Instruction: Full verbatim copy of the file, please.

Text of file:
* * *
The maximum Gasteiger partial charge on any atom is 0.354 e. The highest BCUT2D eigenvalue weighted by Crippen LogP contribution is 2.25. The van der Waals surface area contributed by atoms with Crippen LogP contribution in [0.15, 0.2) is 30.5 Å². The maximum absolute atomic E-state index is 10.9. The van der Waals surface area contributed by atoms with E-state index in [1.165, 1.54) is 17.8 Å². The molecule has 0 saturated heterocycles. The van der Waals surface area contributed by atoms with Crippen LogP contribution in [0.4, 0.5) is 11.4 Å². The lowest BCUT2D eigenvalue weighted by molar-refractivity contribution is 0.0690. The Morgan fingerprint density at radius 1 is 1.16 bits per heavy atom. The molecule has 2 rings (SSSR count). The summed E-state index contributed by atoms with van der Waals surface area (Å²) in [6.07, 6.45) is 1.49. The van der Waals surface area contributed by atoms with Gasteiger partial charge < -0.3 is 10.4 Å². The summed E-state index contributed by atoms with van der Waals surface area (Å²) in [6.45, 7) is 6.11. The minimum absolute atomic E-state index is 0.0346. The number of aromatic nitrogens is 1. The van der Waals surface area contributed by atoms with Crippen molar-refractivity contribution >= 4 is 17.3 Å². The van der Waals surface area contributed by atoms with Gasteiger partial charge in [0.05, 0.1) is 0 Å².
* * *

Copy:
The maximum Gasteiger partial charge on any atom is 0.354 e. The highest BCUT2D eigenvalue weighted by Crippen LogP contribution is 2.25. The van der Waals surface area contributed by atoms with Crippen LogP contribution in [0.15, 0.2) is 30.5 Å². The maximum absolute atomic E-state index is 10.9. The van der Waals surface area contributed by atoms with E-state index in [1.165, 1.54) is 17.8 Å². The molecule has 0 saturated heterocycles. The van der Waals surface area contributed by atoms with Crippen LogP contribution in [0.4, 0.5) is 11.4 Å². The lowest BCUT2D eigenvalue weighted by molar-refractivity contribution is 0.0690. The Morgan fingerprint density at radius 1 is 1.16 bits per heavy atom. The molecule has 2 rings (SSSR count). The summed E-state index contributed by atoms with van der Waals surface area (Å²) in [6.07, 6.45) is 1.49. The van der Waals surface area contributed by atoms with Gasteiger partial charge < -0.3 is 10.4 Å². The summed E-state index contributed by atoms with van der Waals surface area (Å²) in [6.45, 7) is 6.11. The minimum absolute atomic E-state index is 0.0346. The number of aromatic nitrogens is 1. The van der Waals surface area contributed by atoms with Crippen molar-refractivity contribution >= 4 is 17.3 Å². The van der Waals surface area contributed by atoms with Gasteiger partial charge in [0.05, 0.1) is 0 Å².